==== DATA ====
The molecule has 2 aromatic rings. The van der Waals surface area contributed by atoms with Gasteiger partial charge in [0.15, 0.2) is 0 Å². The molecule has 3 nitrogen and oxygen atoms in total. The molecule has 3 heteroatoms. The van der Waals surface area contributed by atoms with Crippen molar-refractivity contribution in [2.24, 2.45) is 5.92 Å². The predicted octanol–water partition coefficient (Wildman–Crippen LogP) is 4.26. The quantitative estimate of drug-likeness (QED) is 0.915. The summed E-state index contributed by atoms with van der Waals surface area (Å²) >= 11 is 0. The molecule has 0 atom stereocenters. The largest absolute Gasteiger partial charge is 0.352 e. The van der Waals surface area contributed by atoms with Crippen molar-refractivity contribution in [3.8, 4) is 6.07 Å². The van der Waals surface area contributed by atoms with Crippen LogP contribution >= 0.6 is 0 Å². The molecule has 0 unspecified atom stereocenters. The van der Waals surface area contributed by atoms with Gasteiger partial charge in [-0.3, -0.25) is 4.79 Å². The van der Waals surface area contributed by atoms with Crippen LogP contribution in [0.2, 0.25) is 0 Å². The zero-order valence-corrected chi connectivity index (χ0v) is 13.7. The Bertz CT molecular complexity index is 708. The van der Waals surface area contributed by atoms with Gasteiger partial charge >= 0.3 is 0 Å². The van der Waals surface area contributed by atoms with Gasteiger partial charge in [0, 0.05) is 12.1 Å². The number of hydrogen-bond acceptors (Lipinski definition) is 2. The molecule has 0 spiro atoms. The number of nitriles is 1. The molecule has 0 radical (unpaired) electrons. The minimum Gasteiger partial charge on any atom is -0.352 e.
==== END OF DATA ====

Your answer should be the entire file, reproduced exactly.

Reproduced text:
The molecule has 2 aromatic rings. The van der Waals surface area contributed by atoms with Gasteiger partial charge in [0.15, 0.2) is 0 Å². The molecule has 3 nitrogen and oxygen atoms in total. The molecule has 3 heteroatoms. The van der Waals surface area contributed by atoms with Crippen molar-refractivity contribution in [2.24, 2.45) is 5.92 Å². The predicted octanol–water partition coefficient (Wildman–Crippen LogP) is 4.26. The quantitative estimate of drug-likeness (QED) is 0.915. The summed E-state index contributed by atoms with van der Waals surface area (Å²) >= 11 is 0. The molecule has 0 atom stereocenters. The largest absolute Gasteiger partial charge is 0.352 e. The van der Waals surface area contributed by atoms with Crippen molar-refractivity contribution in [3.8, 4) is 6.07 Å². The van der Waals surface area contributed by atoms with Crippen LogP contribution >= 0.6 is 0 Å². The molecule has 0 unspecified atom stereocenters. The van der Waals surface area contributed by atoms with Gasteiger partial charge in [-0.3, -0.25) is 4.79 Å². The van der Waals surface area contributed by atoms with Crippen LogP contribution in [0.2, 0.25) is 0 Å². The zero-order valence-corrected chi connectivity index (χ0v) is 13.7. The Bertz CT molecular complexity index is 708. The van der Waals surface area contributed by atoms with Gasteiger partial charge >= 0.3 is 0 Å². The van der Waals surface area contributed by atoms with Gasteiger partial charge in [0, 0.05) is 12.1 Å². The number of hydrogen-bond acceptors (Lipinski definition) is 2. The molecule has 0 spiro atoms. The number of nitriles is 1. The molecule has 0 radical (unpaired) electrons. The minimum Gasteiger partial charge on any atom is -0.352 e.